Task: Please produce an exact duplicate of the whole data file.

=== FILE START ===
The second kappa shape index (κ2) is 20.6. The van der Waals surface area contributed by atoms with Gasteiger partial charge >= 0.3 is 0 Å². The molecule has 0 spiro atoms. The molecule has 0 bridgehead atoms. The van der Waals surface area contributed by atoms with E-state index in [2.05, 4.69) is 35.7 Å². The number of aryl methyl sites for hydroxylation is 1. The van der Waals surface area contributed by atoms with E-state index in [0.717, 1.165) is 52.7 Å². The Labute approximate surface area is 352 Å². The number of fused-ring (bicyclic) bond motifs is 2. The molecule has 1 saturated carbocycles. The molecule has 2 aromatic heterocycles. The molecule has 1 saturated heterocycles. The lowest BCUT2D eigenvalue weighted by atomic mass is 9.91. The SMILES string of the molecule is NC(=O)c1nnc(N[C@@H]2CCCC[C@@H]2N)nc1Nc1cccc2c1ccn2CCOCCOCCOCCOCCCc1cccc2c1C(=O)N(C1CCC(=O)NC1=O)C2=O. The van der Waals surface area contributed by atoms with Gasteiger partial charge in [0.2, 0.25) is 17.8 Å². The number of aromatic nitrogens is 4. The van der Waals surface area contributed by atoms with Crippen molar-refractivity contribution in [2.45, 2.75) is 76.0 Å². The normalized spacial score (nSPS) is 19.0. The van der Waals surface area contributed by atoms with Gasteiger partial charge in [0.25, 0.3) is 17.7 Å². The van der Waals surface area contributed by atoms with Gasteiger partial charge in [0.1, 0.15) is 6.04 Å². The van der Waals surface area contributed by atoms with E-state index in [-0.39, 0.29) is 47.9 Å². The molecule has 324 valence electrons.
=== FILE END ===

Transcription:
The second kappa shape index (κ2) is 20.6. The van der Waals surface area contributed by atoms with Gasteiger partial charge >= 0.3 is 0 Å². The molecule has 0 spiro atoms. The molecule has 0 bridgehead atoms. The van der Waals surface area contributed by atoms with E-state index in [2.05, 4.69) is 35.7 Å². The number of aryl methyl sites for hydroxylation is 1. The van der Waals surface area contributed by atoms with E-state index in [0.717, 1.165) is 52.7 Å². The Labute approximate surface area is 352 Å². The number of fused-ring (bicyclic) bond motifs is 2. The molecule has 1 saturated carbocycles. The molecule has 2 aromatic heterocycles. The molecule has 1 saturated heterocycles. The lowest BCUT2D eigenvalue weighted by atomic mass is 9.91. The SMILES string of the molecule is NC(=O)c1nnc(N[C@@H]2CCCC[C@@H]2N)nc1Nc1cccc2c1ccn2CCOCCOCCOCCOCCCc1cccc2c1C(=O)N(C1CCC(=O)NC1=O)C2=O. The van der Waals surface area contributed by atoms with Gasteiger partial charge in [0.2, 0.25) is 17.8 Å². The number of aromatic nitrogens is 4. The van der Waals surface area contributed by atoms with Crippen molar-refractivity contribution in [2.45, 2.75) is 76.0 Å². The normalized spacial score (nSPS) is 19.0. The van der Waals surface area contributed by atoms with Gasteiger partial charge in [0.25, 0.3) is 17.7 Å². The van der Waals surface area contributed by atoms with Gasteiger partial charge in [0.1, 0.15) is 6.04 Å². The van der Waals surface area contributed by atoms with E-state index in [-0.39, 0.29) is 47.9 Å². The molecule has 324 valence electrons.